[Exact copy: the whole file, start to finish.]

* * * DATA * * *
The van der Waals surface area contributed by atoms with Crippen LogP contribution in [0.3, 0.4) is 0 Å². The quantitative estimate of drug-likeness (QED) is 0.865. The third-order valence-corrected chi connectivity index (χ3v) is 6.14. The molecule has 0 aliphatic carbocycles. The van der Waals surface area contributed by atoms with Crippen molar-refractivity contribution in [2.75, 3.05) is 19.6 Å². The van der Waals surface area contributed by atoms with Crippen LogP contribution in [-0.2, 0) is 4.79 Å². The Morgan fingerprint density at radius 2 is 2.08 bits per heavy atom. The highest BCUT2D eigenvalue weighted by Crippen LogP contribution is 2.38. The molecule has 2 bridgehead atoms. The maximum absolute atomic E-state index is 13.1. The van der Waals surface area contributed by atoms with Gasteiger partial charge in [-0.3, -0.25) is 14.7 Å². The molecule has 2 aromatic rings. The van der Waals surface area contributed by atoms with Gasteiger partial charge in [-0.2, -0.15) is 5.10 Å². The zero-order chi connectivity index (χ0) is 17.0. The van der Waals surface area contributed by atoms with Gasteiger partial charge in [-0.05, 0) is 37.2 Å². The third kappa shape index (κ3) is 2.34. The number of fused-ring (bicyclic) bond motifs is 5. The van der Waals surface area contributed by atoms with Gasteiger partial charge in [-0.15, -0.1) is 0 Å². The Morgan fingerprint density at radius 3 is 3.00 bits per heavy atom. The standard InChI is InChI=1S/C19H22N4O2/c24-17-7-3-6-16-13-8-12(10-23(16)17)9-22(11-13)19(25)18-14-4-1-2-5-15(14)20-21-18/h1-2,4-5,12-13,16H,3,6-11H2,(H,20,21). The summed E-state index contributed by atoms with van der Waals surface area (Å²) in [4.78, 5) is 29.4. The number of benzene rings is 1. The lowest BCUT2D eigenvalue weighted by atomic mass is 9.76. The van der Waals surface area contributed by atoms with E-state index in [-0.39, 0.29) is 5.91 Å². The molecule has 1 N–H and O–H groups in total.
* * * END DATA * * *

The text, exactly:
The van der Waals surface area contributed by atoms with Crippen LogP contribution in [0.3, 0.4) is 0 Å². The quantitative estimate of drug-likeness (QED) is 0.865. The third-order valence-corrected chi connectivity index (χ3v) is 6.14. The molecule has 0 aliphatic carbocycles. The van der Waals surface area contributed by atoms with Crippen molar-refractivity contribution in [2.75, 3.05) is 19.6 Å². The van der Waals surface area contributed by atoms with Crippen LogP contribution in [-0.2, 0) is 4.79 Å². The Morgan fingerprint density at radius 2 is 2.08 bits per heavy atom. The highest BCUT2D eigenvalue weighted by Crippen LogP contribution is 2.38. The molecule has 2 bridgehead atoms. The maximum absolute atomic E-state index is 13.1. The van der Waals surface area contributed by atoms with Gasteiger partial charge in [-0.3, -0.25) is 14.7 Å². The molecule has 2 aromatic rings. The van der Waals surface area contributed by atoms with Gasteiger partial charge in [-0.2, -0.15) is 5.10 Å². The zero-order chi connectivity index (χ0) is 17.0. The van der Waals surface area contributed by atoms with Gasteiger partial charge in [-0.05, 0) is 37.2 Å². The third kappa shape index (κ3) is 2.34. The number of fused-ring (bicyclic) bond motifs is 5. The van der Waals surface area contributed by atoms with Gasteiger partial charge in [-0.15, -0.1) is 0 Å². The Morgan fingerprint density at radius 3 is 3.00 bits per heavy atom. The standard InChI is InChI=1S/C19H22N4O2/c24-17-7-3-6-16-13-8-12(10-23(16)17)9-22(11-13)19(25)18-14-4-1-2-5-15(14)20-21-18/h1-2,4-5,12-13,16H,3,6-11H2,(H,20,21). The summed E-state index contributed by atoms with van der Waals surface area (Å²) in [4.78, 5) is 29.4. The number of benzene rings is 1. The lowest BCUT2D eigenvalue weighted by atomic mass is 9.76. The van der Waals surface area contributed by atoms with E-state index in [-0.39, 0.29) is 5.91 Å². The molecule has 1 N–H and O–H groups in total.